The other performances are well done, though Rebeck hasn’t given the other characters the kinds of wrenching transformations she puts Jackie through and therefore the other players have less with which to work. Through much of his performance Missett seems to be channeling the actors of Odd Couples past, Walter Matthau on film and Jack Klugman on TV, doing crochety avuncularity so well that at least one of the surprises in Rebeck’s ending is truly surprising. John DeCarlo makes Dennis perhaps a bit too lovable for a character who’s supposed to be pathetic in both senses of the word, and Sandy Campbell plays Mary as such a one-dimensional bitch that even when she disclaims any personal interest in the stamps’ value and says she wants to see them displayed in a museum, we still don’t like her.

Director Francis Gercke doesn’t give the piece the frantic energy Cygnet’s artistic director, Sean Murray, brings to his own productions, but he gets the job done, works well with the actors and exploits the length of Cygnet’s stage. Sean Fanning has created another extraordinary set, whose movable panels (manipulated by the actors themselves between scenes) effectively transform from Philip’s shop to the home of Jackie’s and Mary’s mother and back. Jessica John, in addition to starring as Jackie, is also credited as costume designer, and she knows what she’s doing in both capacities; the “power” outfit she found for Sandy Campbell is especially apt. Eric Lotze’s lighting and Matt Lescault-Wood’s sound design also work well, and Yé’s fight choreography allows the actors to have at each other when Rebeck calls on them to without looking like they’re too good at it.

The best thing that can be said for both Rebeck’s play and Gercke’s direction of it is that the show actually seems shorter than the two hours (less intermission) it runs. Though Mauritius doesn’t exactly blaze a new trail in drama, it makes its points about greed and the corruption of the human spirit ably enough — and Cygnet’s production is up to the company’s high standards and makes a good case for the play.

Mauritius runs through Sunday, May 10 at Cygnet Theatre, 6663 El Cajon Boulevard, Suite N in the Rolando area. Performance times are 7:30 p.m. Wednesdays, 8 p.m. Thursdays, Fridays and Saturdays, and 2 and 7 p.m. Sundays. For tickets or more information, call (619) 337-1525 or visit

Sunday, April 05, 2009

Knights of Leather Raise $610 for Easter Toy Drive

PHOTOS, top to bottom:

boy ron looks on as Daddy Magnum calls the event to order

2006 Mr. U.S. Daddy Don and Ron auction off a basket

Daddy Magnum (left) and Keith (right) demonstrate wrist restraints on boy sean (center)

boy joshua (showing off a piece of art Michelle donated to the auction) and MC Daddy Magnum

Michelle and George with the “Easter Bunny” in between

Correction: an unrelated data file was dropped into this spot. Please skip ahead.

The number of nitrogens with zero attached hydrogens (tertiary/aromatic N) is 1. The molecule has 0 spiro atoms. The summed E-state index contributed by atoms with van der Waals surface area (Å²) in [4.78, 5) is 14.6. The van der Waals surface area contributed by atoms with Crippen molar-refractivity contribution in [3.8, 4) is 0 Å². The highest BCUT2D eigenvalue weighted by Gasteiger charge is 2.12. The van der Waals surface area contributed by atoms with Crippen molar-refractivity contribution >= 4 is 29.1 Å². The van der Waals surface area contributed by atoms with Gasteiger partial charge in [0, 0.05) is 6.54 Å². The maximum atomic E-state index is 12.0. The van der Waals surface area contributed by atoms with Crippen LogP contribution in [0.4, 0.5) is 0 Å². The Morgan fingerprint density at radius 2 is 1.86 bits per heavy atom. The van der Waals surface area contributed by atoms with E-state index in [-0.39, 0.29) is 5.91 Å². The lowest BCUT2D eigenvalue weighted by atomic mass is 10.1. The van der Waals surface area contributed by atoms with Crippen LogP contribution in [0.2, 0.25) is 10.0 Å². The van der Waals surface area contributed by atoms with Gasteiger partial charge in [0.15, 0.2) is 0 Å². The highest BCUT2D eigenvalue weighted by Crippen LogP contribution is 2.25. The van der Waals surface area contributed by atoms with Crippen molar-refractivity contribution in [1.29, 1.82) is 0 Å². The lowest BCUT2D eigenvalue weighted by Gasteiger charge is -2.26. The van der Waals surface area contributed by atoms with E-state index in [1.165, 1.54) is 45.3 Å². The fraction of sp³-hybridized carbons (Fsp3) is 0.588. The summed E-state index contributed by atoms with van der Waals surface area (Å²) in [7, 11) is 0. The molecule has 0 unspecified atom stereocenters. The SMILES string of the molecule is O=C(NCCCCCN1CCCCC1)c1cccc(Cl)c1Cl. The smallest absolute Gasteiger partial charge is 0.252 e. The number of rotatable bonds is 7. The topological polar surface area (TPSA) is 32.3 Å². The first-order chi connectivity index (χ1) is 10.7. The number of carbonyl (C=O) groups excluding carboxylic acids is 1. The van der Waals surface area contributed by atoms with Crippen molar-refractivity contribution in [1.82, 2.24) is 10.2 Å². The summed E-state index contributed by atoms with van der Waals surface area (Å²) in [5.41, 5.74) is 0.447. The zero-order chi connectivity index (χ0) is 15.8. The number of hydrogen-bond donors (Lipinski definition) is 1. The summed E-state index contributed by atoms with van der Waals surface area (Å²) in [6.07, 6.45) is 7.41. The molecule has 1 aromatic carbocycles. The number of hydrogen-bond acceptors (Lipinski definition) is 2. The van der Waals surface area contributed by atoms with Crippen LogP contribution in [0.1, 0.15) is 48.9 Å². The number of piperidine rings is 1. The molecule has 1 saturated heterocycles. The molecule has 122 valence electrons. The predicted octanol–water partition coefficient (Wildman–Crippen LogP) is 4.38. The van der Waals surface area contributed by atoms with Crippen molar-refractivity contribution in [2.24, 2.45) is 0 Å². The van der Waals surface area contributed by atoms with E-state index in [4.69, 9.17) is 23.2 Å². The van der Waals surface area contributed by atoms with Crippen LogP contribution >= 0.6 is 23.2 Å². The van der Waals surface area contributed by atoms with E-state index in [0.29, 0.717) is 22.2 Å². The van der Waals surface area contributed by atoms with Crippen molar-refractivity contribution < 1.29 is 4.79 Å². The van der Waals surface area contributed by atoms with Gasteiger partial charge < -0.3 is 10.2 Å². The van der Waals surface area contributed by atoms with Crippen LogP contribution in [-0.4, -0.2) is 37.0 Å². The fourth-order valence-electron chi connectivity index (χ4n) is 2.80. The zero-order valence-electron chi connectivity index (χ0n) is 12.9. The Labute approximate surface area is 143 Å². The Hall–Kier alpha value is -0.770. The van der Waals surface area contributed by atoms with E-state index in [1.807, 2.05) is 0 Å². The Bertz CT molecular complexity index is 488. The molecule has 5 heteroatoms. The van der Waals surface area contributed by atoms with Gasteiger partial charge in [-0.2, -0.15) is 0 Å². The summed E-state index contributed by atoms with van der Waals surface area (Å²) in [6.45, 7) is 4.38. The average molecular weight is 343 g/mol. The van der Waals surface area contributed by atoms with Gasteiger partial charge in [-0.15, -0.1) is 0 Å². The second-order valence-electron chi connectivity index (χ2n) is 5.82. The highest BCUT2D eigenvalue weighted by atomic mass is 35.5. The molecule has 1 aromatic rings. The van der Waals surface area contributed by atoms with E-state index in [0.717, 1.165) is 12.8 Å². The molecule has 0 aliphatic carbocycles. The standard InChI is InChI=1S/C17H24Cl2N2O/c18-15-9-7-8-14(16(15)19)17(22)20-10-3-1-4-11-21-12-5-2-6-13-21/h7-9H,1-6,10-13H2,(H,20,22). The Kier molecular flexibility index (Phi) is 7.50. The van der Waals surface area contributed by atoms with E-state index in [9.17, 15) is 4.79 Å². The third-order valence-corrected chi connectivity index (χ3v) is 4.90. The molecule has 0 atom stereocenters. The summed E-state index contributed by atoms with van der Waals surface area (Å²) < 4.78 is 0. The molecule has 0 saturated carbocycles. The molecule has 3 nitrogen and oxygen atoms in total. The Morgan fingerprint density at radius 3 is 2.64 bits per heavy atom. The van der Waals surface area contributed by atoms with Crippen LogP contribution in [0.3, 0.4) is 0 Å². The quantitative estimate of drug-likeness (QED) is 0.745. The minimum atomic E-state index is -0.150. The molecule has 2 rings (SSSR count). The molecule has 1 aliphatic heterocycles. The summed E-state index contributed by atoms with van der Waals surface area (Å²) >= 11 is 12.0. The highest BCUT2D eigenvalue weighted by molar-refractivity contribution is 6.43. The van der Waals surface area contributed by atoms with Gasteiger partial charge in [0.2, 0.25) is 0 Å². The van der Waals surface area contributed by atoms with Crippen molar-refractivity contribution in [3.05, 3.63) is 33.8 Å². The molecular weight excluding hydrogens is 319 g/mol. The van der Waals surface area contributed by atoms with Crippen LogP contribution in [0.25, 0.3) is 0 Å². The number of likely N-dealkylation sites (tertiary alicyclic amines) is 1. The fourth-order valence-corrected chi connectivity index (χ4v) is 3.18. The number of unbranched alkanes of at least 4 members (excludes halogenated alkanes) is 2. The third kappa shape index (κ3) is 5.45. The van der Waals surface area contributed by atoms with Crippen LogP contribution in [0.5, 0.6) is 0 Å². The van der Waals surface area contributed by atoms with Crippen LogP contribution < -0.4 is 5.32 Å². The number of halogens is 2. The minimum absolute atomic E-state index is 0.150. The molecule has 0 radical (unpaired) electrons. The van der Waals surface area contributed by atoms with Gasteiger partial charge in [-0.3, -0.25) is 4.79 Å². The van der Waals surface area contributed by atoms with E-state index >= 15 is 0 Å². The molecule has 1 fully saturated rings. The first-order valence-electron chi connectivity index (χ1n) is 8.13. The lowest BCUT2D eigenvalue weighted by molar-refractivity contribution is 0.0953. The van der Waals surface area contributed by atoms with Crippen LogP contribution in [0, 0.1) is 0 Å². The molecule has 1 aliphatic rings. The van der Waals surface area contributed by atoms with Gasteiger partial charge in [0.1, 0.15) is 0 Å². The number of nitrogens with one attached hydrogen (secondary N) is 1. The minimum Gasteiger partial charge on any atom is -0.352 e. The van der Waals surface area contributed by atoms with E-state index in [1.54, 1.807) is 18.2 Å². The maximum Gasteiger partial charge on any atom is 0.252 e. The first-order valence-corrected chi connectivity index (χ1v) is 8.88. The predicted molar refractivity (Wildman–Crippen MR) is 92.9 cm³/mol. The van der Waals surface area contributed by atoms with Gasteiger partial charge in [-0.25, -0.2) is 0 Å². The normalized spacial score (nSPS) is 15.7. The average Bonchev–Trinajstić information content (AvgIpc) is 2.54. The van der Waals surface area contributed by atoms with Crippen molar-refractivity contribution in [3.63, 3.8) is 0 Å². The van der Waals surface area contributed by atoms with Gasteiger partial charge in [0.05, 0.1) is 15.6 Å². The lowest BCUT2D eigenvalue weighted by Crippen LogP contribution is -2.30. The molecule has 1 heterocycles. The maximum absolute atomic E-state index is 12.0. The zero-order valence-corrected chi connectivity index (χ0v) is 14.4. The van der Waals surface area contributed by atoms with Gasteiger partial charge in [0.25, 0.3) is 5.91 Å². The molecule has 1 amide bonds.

The fourth annual “Baskets ’n’ Bulges” contest at the San Diego Eagle in North Park April 4 raised $610 for the LGBT [Queer] Community Easter Egg Hunt. Sponsored by boy ron [Ron Hardin] and Christine Cummings, who’ve previously served as “Knights of Leather” — liaisons between the San Diego Leather community and the Imperial Court — the event featured auction items donated by Ms. San Diego Leather 2005 Michelle Jackson and various local clubs and organizations, including Bears San Diego. The San Diego Leatherboys, of which boy ron is president, volunteered to sell tickets for a 50/50 raffle at the event, and it also featured a “bulges” contest in which the audience judged which of the contestants had the best “basket and bulge.”

All the proceeds will go to buy bicycles, tricycles and wagons to be raffled off to lucky children at the Imperial Court de San Diego’s and Family Matters’ seventh annual LGBT Easter Egg Hunt, to be held Easter Sunday, April 12, 1 to 4 p.m. at Trolley Barn Park, Adams and Florida Streets. People start to arrive as early as noon for this fun event. Kids get baskets and a chance to win other prizes. The actual egg hunt begins at 2, so be sure to be there early enough to get signed in and get your raffle ticket. This event is for kids 1-12 years old. For more information on the Easter Egg Hunt, e-mail organizer Jane Schmoll at

Saturday, April 04, 2009

Over 200 Attend Center Town Hall on Prop. 8

Speakers Discuss Likely Aftermath of State Supreme Court Ruling


Copyright © 2009 by Mark Gabrish Conlan for Zenger’s Newsmagazine • All rights reserved

PHOTOS, top to bottom: Kate Kendell, Geoff Kors, Mark Solomon, Fernando Lopez (right, with Caroline Dessert), Zakiya Khabir

“One year ago, which is like a nanosecond in civil rights time, we were all sitting in rooms like this or in our homes, waiting to see what the California Supreme Court would do on the marriage cases,” Kate Kendell, executive director of the National Center for Lesbian Rights, told an audience of about 200 at San Diego’s Lesbian, Gay, Bisexual, Transgender Community Center April 2 as the lead-off speaker in a town-hall meeting about the future of same-sex marriage in California in the wake of Proposition 8. Continuing her recollection of the original marriage cases — which culminated in a ruling on May 17, 2008 invalidating the state’s ban on same-sex marriage, which voters sought to overturn by passing Proposition 8 — she literally referred to the court’s ruling as a born-again experience, then showed her bitterness that the California electorate not only did, but could, put the Queer community’s newly won civil rights up for majority vote.